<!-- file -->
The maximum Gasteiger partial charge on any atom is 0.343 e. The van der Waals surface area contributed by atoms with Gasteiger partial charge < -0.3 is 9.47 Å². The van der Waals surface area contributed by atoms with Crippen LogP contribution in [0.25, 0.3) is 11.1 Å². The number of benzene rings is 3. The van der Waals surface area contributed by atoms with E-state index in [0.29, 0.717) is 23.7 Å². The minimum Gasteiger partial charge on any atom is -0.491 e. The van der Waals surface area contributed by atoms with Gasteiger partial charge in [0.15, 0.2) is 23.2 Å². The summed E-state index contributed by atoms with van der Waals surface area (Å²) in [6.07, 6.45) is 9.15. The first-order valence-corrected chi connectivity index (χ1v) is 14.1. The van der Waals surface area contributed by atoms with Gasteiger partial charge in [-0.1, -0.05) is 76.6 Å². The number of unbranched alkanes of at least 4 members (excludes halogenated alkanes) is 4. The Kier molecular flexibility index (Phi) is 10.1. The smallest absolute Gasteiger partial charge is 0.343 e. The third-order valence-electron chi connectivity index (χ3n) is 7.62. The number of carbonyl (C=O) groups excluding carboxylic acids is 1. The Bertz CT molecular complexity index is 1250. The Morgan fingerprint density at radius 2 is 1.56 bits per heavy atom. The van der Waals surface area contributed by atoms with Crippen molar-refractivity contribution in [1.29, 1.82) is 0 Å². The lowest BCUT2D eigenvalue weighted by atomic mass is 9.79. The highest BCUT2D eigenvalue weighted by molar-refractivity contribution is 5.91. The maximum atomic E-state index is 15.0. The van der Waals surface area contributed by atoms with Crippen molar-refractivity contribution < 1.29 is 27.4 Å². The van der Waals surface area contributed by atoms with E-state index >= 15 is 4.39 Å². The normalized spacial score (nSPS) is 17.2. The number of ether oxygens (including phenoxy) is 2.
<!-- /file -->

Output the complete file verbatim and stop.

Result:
The maximum Gasteiger partial charge on any atom is 0.343 e. The van der Waals surface area contributed by atoms with Gasteiger partial charge < -0.3 is 9.47 Å². The van der Waals surface area contributed by atoms with Crippen LogP contribution in [0.25, 0.3) is 11.1 Å². The number of benzene rings is 3. The van der Waals surface area contributed by atoms with E-state index in [0.29, 0.717) is 23.7 Å². The minimum Gasteiger partial charge on any atom is -0.491 e. The van der Waals surface area contributed by atoms with Gasteiger partial charge in [0.15, 0.2) is 23.2 Å². The summed E-state index contributed by atoms with van der Waals surface area (Å²) in [6.07, 6.45) is 9.15. The first-order valence-corrected chi connectivity index (χ1v) is 14.1. The van der Waals surface area contributed by atoms with Gasteiger partial charge in [-0.1, -0.05) is 76.6 Å². The number of unbranched alkanes of at least 4 members (excludes halogenated alkanes) is 4. The Kier molecular flexibility index (Phi) is 10.1. The smallest absolute Gasteiger partial charge is 0.343 e. The third-order valence-electron chi connectivity index (χ3n) is 7.62. The number of carbonyl (C=O) groups excluding carboxylic acids is 1. The Bertz CT molecular complexity index is 1250. The Morgan fingerprint density at radius 2 is 1.56 bits per heavy atom. The van der Waals surface area contributed by atoms with Crippen molar-refractivity contribution in [1.29, 1.82) is 0 Å². The lowest BCUT2D eigenvalue weighted by atomic mass is 9.79. The highest BCUT2D eigenvalue weighted by molar-refractivity contribution is 5.91. The maximum atomic E-state index is 15.0. The van der Waals surface area contributed by atoms with Crippen molar-refractivity contribution < 1.29 is 27.4 Å². The van der Waals surface area contributed by atoms with E-state index >= 15 is 4.39 Å². The normalized spacial score (nSPS) is 17.2. The number of ether oxygens (including phenoxy) is 2.